We shook our family and friends' trees, to see if we could connect with anyone who might be willing to loan us an airplane. This wasn't successful (not that I really expected it to be). We found a family friend who runs a flight school a bit west of Sydney - hooray! - but they only fly Light Sport Aircraft (awww.) This wasn't tenable - as can be seen in the prior post, I'm not a lightweight. Light Sport aircraft have a maximum takeoff weight of 1,300 pounds. I weighed (at the time) around 345 lbs. He weighs around 180. Avgas is approximately 6 lbs/gallon. There was no way we were going to get into a LSA. ON top of that, LSAs tend to be lightly equipped and cramped for someone my size - not what you want to take on a long distance trip.

While I was idly searching the web for 'air safari' in Australia, I hit upon a possible solution. A company called Stawell Aviation Services advertised a tour of Australia by light aircraft! They had several options for their tours - but one in particular looked just the ticket, the Kimberly-Broome tour. That left Stawell (near Melbourne) and followed a big loop north and west before returning via Alice Springs. It was a two week trip. And (best of all) they flew Cessna 172s - the same airplane I trained in! Even better, they advertised that if you were a licensed Pilot with sufficient hours, you could rent one of their aircraft for a fly-yourself, following along in convoy!

Elated, I got in touch. It turned out there were several problems with this plan. First and foremost, even in a C172, my pax and I and enough baggage and gear for two or three weeks really pushed the edge of the airplane's capacity. In fact, it was a toss-up if we'd be able to fill the tanks - and the 172 only has a range of around 350 nautical miles, leaving little room for error. The Outback, on the other hand, has ample room, which can lead to error - and airports aren't nearly as common as here in the States.

Furthermore, it turned out that their insurance policy limited any single seat occupant in one of their airplanes to 250 lbs. That was a dealbreaker. Although I had trained in a C172, and with an instructor could (and did) fit within the weight-and-balance limitations of the airplane, it was just too far outside their limits. Losing 100 lbs didn't really seem to be an option. Stawell Aviation was apologetic, and reminded me that if I could find an appropriate airplane to rent, I was welcome to 'tag along' with the tour.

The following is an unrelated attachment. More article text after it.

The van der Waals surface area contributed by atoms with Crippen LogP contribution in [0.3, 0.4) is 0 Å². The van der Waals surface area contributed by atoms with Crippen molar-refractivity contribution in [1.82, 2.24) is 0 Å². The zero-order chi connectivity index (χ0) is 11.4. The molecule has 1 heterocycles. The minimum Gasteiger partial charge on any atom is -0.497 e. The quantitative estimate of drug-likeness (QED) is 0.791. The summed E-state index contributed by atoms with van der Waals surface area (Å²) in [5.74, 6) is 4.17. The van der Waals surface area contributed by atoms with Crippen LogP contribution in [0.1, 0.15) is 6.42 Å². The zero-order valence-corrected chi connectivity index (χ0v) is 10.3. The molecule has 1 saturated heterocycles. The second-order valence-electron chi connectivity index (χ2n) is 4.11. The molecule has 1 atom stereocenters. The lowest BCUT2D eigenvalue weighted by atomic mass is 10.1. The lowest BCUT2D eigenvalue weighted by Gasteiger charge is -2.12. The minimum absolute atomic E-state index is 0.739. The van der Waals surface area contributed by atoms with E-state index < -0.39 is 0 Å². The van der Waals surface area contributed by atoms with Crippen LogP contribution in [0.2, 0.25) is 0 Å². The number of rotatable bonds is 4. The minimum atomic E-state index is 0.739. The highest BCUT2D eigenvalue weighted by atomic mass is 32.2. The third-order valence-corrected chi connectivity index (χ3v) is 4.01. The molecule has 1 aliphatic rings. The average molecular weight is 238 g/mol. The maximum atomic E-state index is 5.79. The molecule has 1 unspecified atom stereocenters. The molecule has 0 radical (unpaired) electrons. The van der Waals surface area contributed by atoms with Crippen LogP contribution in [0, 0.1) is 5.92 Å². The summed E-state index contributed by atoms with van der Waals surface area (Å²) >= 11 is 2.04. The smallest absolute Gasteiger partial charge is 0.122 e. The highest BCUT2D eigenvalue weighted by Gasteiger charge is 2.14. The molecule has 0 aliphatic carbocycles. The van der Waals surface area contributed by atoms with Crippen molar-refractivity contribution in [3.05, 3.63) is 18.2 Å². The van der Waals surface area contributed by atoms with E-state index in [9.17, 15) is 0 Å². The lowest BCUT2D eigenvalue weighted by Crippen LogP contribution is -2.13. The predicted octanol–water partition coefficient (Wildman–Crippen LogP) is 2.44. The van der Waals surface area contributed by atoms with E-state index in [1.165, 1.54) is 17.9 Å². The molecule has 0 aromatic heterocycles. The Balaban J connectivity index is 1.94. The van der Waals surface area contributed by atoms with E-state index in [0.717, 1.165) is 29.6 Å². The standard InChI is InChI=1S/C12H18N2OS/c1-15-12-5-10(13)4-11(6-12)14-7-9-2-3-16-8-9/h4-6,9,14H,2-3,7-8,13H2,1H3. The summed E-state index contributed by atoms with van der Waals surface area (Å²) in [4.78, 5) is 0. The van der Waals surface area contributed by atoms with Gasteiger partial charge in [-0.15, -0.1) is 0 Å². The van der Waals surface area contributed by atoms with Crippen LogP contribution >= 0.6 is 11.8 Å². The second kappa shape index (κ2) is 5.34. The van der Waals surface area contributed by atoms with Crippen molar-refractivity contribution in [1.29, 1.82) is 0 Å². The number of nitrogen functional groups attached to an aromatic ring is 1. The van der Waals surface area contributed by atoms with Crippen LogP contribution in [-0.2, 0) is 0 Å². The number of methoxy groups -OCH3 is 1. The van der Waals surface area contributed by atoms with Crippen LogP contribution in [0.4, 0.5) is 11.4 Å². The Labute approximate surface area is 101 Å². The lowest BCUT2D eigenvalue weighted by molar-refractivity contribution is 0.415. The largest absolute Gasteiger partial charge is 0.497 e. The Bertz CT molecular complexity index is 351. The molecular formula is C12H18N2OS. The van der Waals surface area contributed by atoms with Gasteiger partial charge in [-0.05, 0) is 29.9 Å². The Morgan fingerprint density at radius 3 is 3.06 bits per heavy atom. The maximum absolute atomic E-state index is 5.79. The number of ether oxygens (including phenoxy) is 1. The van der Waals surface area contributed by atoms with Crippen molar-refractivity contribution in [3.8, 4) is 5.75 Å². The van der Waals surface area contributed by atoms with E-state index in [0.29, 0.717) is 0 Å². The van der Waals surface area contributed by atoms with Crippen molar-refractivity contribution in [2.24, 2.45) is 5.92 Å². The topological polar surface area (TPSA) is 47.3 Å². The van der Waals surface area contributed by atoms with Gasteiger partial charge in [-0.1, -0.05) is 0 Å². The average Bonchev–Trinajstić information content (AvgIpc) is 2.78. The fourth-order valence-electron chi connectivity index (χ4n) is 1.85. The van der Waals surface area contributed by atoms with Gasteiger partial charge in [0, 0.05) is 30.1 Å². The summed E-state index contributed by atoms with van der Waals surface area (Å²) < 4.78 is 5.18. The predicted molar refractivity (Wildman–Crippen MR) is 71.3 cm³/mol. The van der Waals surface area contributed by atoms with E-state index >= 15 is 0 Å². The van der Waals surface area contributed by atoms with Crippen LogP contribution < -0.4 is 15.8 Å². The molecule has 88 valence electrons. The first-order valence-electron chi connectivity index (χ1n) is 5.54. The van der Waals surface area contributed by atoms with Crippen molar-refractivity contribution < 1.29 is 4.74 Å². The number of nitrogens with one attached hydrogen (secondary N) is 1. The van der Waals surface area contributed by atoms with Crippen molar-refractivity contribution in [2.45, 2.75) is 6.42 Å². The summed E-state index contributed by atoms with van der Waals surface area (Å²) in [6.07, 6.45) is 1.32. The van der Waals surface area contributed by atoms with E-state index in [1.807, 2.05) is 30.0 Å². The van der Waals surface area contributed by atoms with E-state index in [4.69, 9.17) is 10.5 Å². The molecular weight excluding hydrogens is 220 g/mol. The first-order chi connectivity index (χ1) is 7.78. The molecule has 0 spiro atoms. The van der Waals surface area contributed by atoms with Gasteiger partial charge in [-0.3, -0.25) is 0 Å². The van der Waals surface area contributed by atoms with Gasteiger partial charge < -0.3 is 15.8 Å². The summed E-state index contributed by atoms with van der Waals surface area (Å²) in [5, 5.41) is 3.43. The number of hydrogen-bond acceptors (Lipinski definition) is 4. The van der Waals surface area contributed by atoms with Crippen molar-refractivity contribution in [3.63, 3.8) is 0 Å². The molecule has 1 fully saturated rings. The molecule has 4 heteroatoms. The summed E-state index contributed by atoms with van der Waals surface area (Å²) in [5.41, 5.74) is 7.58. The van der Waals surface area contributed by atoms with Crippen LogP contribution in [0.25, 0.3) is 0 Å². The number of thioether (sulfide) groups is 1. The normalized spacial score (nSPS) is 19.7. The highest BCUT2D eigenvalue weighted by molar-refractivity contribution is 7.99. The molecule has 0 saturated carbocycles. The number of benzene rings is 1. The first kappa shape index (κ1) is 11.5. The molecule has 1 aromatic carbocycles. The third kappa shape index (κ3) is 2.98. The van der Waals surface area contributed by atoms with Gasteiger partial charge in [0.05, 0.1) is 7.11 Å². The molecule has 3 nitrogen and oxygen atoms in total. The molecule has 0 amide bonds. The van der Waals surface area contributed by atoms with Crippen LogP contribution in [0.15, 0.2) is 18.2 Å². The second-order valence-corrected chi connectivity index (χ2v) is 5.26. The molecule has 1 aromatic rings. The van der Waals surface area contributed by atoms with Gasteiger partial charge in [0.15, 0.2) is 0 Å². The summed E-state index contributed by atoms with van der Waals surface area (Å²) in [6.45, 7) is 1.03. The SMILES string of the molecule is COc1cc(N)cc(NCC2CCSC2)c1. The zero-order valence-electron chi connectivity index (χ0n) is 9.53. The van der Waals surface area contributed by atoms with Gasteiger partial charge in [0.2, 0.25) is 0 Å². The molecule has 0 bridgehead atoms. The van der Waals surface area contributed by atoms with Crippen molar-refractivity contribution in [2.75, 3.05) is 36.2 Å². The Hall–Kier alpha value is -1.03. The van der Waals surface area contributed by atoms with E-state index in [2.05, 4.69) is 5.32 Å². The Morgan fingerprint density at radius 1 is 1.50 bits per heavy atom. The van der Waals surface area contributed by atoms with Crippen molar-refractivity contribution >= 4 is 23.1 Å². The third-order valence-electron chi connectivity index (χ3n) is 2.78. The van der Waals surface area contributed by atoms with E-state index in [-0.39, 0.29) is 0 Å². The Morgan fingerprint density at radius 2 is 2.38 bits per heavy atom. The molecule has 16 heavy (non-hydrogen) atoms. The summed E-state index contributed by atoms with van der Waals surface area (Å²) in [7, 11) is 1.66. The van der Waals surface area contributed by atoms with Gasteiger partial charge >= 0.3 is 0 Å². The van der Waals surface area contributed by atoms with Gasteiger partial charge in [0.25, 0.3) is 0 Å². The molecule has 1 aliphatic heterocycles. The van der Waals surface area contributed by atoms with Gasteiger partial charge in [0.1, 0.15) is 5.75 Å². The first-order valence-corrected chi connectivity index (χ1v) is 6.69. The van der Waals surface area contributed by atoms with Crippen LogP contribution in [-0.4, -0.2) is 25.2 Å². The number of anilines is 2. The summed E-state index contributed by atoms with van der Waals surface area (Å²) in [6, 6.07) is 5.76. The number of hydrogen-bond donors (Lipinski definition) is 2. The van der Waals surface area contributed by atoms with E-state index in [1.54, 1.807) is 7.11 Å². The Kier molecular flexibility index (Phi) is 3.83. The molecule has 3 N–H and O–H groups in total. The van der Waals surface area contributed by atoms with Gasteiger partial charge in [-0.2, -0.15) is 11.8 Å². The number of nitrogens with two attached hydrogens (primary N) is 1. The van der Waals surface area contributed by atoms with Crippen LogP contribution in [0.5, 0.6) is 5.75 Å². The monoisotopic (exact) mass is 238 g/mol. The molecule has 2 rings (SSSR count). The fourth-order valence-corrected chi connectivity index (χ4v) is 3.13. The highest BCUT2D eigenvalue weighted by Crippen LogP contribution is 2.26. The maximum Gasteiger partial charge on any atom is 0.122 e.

Although unhappy that the easy option wasn't available, I thought about it. That, in fact, sounded like the best idea so far. Rather than having to worry about planning the logistics for a two-week Outback trip from the other side of the planet, I could let Stawell - who did this regularly - do it for us. They would make all lodging, meals, transportation and sightseeing reservations, as well as arrange for fuel for the aircraft. That's not a small thing, given how far into the wasteland most of the stops would be! In addition, instead of soloing on a wing and a prayer in an unfamiliar country, I could fly in the company of professional pilots who had made the trip several times.

I redoubled my efforts to find an airplane. Most of the general aviation aircraft for hire in Australia seem to belong to flying clubs, which didn't help. Not only would I be unable to join one, most clubs aren't okay with one person absconding with an airplane for two weeks. And again, very few places had aircraft larger than light sports for hire (at least, piston singles, which I'm licensed to fly).

There were still at least two serious gotchas. First, as I'd realized, the Cessna 172 - while larger and more capable than Light Sport airplanes - is still probably too light for the mission.

And, second, there loomed a bigger problem. I have a U.S. Private Pilot's License. But I wanted to fly in Australia.

On first glance, it seems like this wouldn't be a problem. After all, airline pilots fly in other countries all the time. And Australia and the U.S. are both members of the ICAO (International Civil Aviation Organization), which coordinates things like this sort of reciprocity. But as always, there's a catch. While an ICAO member nation pilot can fly an aircraft into and around another country with their home license, this is only true if the aircraft they're flying is registered in their home nation. So unless I wanted to find a way to fly a single-engine Cessna almost literally halfway around the world, that wasn't an option - even if I could find someone fool enough to rent it to me. And given that the cruise speed of a C182 is around 130 kts, it'd take a heck of a time to get there!

So. I dove into (more internet) research.